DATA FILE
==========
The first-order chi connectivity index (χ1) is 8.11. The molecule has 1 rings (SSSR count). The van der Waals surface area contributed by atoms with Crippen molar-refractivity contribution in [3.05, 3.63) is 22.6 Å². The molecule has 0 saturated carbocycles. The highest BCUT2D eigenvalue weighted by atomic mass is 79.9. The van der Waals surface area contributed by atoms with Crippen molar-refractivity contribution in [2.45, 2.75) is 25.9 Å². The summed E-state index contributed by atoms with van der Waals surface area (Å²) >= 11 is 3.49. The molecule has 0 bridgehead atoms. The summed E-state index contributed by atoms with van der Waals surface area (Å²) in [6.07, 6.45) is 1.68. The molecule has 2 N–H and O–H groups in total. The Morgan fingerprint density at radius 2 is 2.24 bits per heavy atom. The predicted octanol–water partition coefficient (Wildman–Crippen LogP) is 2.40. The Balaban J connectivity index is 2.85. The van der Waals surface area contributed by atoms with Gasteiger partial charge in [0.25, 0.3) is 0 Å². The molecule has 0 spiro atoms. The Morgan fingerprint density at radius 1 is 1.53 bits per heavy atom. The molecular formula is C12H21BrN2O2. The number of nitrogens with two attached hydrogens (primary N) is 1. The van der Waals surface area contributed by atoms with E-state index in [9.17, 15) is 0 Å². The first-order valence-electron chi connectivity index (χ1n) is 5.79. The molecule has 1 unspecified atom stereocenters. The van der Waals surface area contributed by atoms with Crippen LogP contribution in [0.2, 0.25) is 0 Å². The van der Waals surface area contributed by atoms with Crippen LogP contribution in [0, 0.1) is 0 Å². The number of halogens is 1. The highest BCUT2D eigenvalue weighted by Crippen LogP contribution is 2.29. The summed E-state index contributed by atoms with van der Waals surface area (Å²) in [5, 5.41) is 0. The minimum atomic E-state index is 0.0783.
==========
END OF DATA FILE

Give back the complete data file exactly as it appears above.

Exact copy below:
The first-order chi connectivity index (χ1) is 8.11. The molecule has 1 rings (SSSR count). The van der Waals surface area contributed by atoms with Crippen molar-refractivity contribution in [3.05, 3.63) is 22.6 Å². The molecule has 0 saturated carbocycles. The highest BCUT2D eigenvalue weighted by atomic mass is 79.9. The van der Waals surface area contributed by atoms with Crippen molar-refractivity contribution in [2.45, 2.75) is 25.9 Å². The summed E-state index contributed by atoms with van der Waals surface area (Å²) >= 11 is 3.49. The molecule has 0 bridgehead atoms. The summed E-state index contributed by atoms with van der Waals surface area (Å²) in [6.07, 6.45) is 1.68. The molecule has 2 N–H and O–H groups in total. The Morgan fingerprint density at radius 2 is 2.24 bits per heavy atom. The predicted octanol–water partition coefficient (Wildman–Crippen LogP) is 2.40. The Balaban J connectivity index is 2.85. The van der Waals surface area contributed by atoms with Gasteiger partial charge in [0.25, 0.3) is 0 Å². The molecule has 0 spiro atoms. The Morgan fingerprint density at radius 1 is 1.53 bits per heavy atom. The molecular formula is C12H21BrN2O2. The number of nitrogens with two attached hydrogens (primary N) is 1. The van der Waals surface area contributed by atoms with E-state index in [9.17, 15) is 0 Å². The first-order valence-electron chi connectivity index (χ1n) is 5.79. The molecule has 1 unspecified atom stereocenters. The van der Waals surface area contributed by atoms with Crippen LogP contribution in [0.2, 0.25) is 0 Å². The van der Waals surface area contributed by atoms with Crippen LogP contribution in [0, 0.1) is 0 Å². The number of halogens is 1. The highest BCUT2D eigenvalue weighted by Crippen LogP contribution is 2.29. The summed E-state index contributed by atoms with van der Waals surface area (Å²) in [5, 5.41) is 0. The minimum atomic E-state index is 0.0783.